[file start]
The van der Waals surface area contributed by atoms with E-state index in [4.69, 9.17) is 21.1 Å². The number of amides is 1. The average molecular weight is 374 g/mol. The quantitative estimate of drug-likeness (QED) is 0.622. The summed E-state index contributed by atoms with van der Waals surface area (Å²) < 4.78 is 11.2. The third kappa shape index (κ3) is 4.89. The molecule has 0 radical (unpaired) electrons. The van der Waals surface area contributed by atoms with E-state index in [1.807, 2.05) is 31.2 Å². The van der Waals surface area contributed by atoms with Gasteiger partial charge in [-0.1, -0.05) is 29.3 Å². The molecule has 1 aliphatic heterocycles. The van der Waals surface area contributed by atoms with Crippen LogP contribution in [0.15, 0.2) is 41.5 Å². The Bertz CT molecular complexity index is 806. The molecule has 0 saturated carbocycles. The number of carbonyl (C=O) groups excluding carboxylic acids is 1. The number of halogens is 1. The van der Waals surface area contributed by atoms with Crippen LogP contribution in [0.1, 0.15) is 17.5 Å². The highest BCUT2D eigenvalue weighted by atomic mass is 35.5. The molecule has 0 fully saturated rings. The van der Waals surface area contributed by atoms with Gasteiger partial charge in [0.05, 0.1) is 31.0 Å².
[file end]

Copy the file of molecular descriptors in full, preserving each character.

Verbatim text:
The van der Waals surface area contributed by atoms with E-state index in [4.69, 9.17) is 21.1 Å². The number of amides is 1. The average molecular weight is 374 g/mol. The quantitative estimate of drug-likeness (QED) is 0.622. The summed E-state index contributed by atoms with van der Waals surface area (Å²) < 4.78 is 11.2. The third kappa shape index (κ3) is 4.89. The molecule has 0 radical (unpaired) electrons. The van der Waals surface area contributed by atoms with E-state index in [1.807, 2.05) is 31.2 Å². The van der Waals surface area contributed by atoms with Gasteiger partial charge in [-0.1, -0.05) is 29.3 Å². The molecule has 1 aliphatic heterocycles. The van der Waals surface area contributed by atoms with Crippen LogP contribution in [0.15, 0.2) is 41.5 Å². The Bertz CT molecular complexity index is 806. The molecule has 0 saturated carbocycles. The number of carbonyl (C=O) groups excluding carboxylic acids is 1. The number of halogens is 1. The van der Waals surface area contributed by atoms with Crippen LogP contribution in [0.1, 0.15) is 17.5 Å². The highest BCUT2D eigenvalue weighted by atomic mass is 35.5. The molecule has 0 fully saturated rings. The van der Waals surface area contributed by atoms with Gasteiger partial charge in [0.05, 0.1) is 31.0 Å².